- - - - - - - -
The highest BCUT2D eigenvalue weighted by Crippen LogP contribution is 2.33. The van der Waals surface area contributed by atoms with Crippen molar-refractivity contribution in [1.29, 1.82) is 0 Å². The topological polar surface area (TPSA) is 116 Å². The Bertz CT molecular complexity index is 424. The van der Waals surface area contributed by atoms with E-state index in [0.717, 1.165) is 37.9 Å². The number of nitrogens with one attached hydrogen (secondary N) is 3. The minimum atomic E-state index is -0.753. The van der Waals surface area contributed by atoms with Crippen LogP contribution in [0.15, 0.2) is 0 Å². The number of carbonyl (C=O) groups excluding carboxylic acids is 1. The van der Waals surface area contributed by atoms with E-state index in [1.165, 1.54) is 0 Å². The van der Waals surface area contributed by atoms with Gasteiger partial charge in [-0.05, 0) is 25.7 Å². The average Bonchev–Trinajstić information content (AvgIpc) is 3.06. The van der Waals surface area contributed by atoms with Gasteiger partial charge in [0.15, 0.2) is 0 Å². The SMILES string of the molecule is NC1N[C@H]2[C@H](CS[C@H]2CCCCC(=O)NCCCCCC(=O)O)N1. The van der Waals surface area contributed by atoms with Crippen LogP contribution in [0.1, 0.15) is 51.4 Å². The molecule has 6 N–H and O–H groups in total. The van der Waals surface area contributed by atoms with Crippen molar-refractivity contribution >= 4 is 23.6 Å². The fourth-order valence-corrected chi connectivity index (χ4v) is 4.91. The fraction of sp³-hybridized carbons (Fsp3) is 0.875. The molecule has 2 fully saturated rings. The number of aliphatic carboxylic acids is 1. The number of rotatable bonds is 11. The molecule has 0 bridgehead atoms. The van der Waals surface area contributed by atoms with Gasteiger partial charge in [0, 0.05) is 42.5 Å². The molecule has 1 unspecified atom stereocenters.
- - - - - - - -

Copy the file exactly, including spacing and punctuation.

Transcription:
The highest BCUT2D eigenvalue weighted by Crippen LogP contribution is 2.33. The van der Waals surface area contributed by atoms with Crippen molar-refractivity contribution in [1.29, 1.82) is 0 Å². The topological polar surface area (TPSA) is 116 Å². The Bertz CT molecular complexity index is 424. The van der Waals surface area contributed by atoms with E-state index in [0.717, 1.165) is 37.9 Å². The number of nitrogens with one attached hydrogen (secondary N) is 3. The minimum atomic E-state index is -0.753. The van der Waals surface area contributed by atoms with Crippen LogP contribution in [0.15, 0.2) is 0 Å². The number of carbonyl (C=O) groups excluding carboxylic acids is 1. The van der Waals surface area contributed by atoms with E-state index in [1.165, 1.54) is 0 Å². The van der Waals surface area contributed by atoms with Gasteiger partial charge in [-0.05, 0) is 25.7 Å². The average Bonchev–Trinajstić information content (AvgIpc) is 3.06. The van der Waals surface area contributed by atoms with Gasteiger partial charge in [0.15, 0.2) is 0 Å². The SMILES string of the molecule is NC1N[C@H]2[C@H](CS[C@H]2CCCCC(=O)NCCCCCC(=O)O)N1. The van der Waals surface area contributed by atoms with Crippen LogP contribution in [0.1, 0.15) is 51.4 Å². The molecule has 6 N–H and O–H groups in total. The van der Waals surface area contributed by atoms with Crippen molar-refractivity contribution >= 4 is 23.6 Å². The fourth-order valence-corrected chi connectivity index (χ4v) is 4.91. The fraction of sp³-hybridized carbons (Fsp3) is 0.875. The molecule has 2 fully saturated rings. The number of aliphatic carboxylic acids is 1. The number of rotatable bonds is 11. The molecule has 0 bridgehead atoms. The van der Waals surface area contributed by atoms with Gasteiger partial charge in [0, 0.05) is 42.5 Å². The molecule has 1 unspecified atom stereocenters.